Walter Bellingham had married Martha Cleaves in 1896. After adopting Hettie, they were blessed with five children of their own.

In 1928 Hettie was at it again and this time as Hetty Loxley:

From: Geelong Advertiser, 7 March, 1928
“A brush took place between the judge and Mr. M. Lazarus during the hearing today at the Court of General Sessions of charges of larceny preferred against Hetty Loxley and Edgar James Leggett, railway employee, at Daylesford. His Honor accused Mr. Lazarus of pretending to quote from Taylor in his address to the jury. “You may give your own opinion on questions of fact, but you must not quote an authority inaccurately in support of what you say.” Mr. Lazarus said he had done the same thing before, and had never been pulled up. His Honor: I can hardly credit it. Mr. Lazarus: Am I to proceed or to down? His Honor: You will proceed when I allow you. Ultimately, the jury found the female prisoner guilty, and the male accused not guilty. Evidence was given that the couple engaged a room as Mr. and Mrs. Price, and certain articles were subsequently missed. The woman was remanded for sentence.


The information in this post was provided by fellow family researcher, Graham Sleeth. I have made a few small changes to suit the blog format.

GIRL CHARGED WITH THEFT (1914, October 8). The Herald (Melbourne, Vic. : 1861 – 1954), p. 10. Retrieved September 21, 2020, from

A MILITARY CAMP SENSATION. (1914, October 10). Truth (Melbourne ed.) (Vic. : 1914 – 1918), p. 5 (SPORTS EDITION). Retrieved September 21, 2020, from

A MILITARY CAMP SENSATION. (1914, October 10). Truth (Melbourne ed.) (Vic. : 1914 – 1918), p. 5 (SPORTS EDITION). Retrieved September 22, 2020, from

HETTIE BEFORE THE COURT. (1914, October 17). Truth (Melbourne ed.) (Vic. : 1914 – 1918), p. 5 (SPORTS EDITION). Retrieved September 22, 2020, from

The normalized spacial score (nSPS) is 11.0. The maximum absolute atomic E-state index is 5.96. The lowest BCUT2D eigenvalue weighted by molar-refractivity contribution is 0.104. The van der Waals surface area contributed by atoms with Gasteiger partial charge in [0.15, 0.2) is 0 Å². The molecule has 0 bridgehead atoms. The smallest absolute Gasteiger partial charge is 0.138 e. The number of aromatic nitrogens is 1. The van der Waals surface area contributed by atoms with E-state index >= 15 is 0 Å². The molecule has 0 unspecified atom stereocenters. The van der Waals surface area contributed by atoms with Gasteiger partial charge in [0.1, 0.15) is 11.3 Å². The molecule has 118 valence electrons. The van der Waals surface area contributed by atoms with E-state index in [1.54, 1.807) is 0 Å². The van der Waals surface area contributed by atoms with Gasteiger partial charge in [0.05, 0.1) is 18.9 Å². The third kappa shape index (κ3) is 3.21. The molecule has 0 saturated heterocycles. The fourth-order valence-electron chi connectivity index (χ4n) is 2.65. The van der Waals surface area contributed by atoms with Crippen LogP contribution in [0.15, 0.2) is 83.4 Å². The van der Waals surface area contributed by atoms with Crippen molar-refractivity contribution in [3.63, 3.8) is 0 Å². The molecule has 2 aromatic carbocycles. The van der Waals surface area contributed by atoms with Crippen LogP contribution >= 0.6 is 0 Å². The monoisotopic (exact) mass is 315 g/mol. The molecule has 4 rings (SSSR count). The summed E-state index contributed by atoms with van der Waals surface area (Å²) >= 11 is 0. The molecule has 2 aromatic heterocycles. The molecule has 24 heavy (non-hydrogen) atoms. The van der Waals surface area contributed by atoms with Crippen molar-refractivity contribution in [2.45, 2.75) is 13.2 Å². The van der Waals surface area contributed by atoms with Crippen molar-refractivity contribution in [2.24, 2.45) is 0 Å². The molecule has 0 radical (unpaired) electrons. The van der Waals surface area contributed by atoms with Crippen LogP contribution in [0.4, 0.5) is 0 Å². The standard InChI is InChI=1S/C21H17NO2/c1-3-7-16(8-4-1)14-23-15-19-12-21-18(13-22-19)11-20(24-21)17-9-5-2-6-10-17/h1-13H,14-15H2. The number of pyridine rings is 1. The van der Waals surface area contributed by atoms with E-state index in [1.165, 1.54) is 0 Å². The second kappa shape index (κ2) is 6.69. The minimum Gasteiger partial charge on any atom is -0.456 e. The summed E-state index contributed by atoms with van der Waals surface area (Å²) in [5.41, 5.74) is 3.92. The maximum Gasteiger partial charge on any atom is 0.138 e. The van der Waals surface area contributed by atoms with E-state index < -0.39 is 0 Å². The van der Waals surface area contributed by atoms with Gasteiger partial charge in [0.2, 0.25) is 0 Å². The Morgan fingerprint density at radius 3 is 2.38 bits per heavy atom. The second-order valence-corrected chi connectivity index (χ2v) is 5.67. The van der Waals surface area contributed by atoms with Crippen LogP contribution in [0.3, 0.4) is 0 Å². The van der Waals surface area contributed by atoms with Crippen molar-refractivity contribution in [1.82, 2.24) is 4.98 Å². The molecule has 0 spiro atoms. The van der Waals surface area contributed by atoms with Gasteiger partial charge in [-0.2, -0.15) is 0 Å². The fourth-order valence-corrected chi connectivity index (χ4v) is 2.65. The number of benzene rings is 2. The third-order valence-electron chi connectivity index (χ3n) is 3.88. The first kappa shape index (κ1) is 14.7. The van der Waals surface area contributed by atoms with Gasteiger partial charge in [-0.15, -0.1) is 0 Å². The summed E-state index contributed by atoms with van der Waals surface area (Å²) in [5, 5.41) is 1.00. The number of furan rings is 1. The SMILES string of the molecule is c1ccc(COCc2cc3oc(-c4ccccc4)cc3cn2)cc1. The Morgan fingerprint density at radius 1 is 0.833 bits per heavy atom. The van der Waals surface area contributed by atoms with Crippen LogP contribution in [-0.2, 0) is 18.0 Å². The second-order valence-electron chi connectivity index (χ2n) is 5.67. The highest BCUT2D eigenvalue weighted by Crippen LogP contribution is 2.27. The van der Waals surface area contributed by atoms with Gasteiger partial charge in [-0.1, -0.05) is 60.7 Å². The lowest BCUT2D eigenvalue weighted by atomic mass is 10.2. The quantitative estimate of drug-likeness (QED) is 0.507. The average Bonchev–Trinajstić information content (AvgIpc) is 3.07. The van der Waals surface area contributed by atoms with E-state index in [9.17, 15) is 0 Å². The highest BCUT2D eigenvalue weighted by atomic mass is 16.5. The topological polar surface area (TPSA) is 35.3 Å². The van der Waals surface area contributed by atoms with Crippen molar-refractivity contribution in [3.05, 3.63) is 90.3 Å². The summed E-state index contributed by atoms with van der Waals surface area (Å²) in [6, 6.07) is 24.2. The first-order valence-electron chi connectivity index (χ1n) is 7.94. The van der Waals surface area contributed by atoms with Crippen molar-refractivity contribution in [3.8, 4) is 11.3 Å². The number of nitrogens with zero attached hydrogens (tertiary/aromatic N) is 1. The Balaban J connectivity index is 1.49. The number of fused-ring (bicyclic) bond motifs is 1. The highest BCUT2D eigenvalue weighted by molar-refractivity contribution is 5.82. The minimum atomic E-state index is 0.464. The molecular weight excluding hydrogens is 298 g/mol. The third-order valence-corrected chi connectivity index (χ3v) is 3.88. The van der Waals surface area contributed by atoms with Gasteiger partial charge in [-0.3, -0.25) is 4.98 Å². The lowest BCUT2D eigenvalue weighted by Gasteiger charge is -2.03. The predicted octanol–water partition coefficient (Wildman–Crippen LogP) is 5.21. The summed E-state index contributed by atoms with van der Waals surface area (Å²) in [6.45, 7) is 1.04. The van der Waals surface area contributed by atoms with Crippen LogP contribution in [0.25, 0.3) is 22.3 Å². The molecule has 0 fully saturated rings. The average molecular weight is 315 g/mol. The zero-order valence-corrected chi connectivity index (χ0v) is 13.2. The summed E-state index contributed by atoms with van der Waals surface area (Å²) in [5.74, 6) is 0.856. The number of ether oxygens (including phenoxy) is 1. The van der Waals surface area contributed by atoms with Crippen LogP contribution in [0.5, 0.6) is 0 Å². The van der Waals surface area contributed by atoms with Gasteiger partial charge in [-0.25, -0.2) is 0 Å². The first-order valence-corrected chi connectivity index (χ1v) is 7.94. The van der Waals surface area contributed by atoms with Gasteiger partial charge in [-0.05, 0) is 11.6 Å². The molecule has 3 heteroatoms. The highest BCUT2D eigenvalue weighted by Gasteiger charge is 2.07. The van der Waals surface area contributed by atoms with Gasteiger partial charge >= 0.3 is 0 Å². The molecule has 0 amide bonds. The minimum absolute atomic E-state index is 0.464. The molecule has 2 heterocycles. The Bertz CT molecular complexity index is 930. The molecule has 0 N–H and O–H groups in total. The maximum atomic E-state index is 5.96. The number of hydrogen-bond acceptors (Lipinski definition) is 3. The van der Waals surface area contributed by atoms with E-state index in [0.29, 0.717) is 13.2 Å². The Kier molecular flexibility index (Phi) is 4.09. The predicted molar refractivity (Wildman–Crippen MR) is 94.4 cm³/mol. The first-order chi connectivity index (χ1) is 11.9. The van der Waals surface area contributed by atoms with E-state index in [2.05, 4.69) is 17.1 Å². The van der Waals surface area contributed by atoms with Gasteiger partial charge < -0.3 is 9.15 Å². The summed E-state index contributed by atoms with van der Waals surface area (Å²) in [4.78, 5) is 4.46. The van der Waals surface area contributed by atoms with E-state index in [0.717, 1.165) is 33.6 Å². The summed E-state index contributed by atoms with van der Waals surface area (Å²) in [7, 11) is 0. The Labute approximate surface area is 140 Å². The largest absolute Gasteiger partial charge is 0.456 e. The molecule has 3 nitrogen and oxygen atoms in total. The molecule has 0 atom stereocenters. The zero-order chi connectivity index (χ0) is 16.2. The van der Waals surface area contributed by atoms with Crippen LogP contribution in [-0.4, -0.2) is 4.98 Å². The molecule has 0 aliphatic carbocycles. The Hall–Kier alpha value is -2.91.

DISCIPLINING A WAYWARD DAMSEL. (1914, November 7). Truth (Melbourne ed.) (Vic. : 1914 – 1918), p. 3 (SPORTS EDITION). Retrieved September 22, 2020, from

A FEMALE THIEF. (1921, May 28). Williamstown Chronicle (Vic. : 1856 – 1954), p. 2. Retrieved September 22, 2020, from

Family Notices (1924, January 5). The Argus (Melbourne, Vic. : 1848 – 1957), p. 11. Retrieved September 22, 2020, from

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From → family history

  1. mollyscanopy permalink

    Quite an incredible story. Hettie seems to have had a difficult life in care which appears to have prompted her to act out in various ways. And you are right — the article about the military camp is difficult to read, particularly since it implies that as the female victim of a gang rape she was to blame for the horrific assault. Some difficult but eye opening research here. Well done.

  2. A sad story, but it needed to be collected and preserved. I had one young man on my family tree who featured in too many news stories as a bad character. I kept searching, in hopes that his life turned around but it didn’t happen.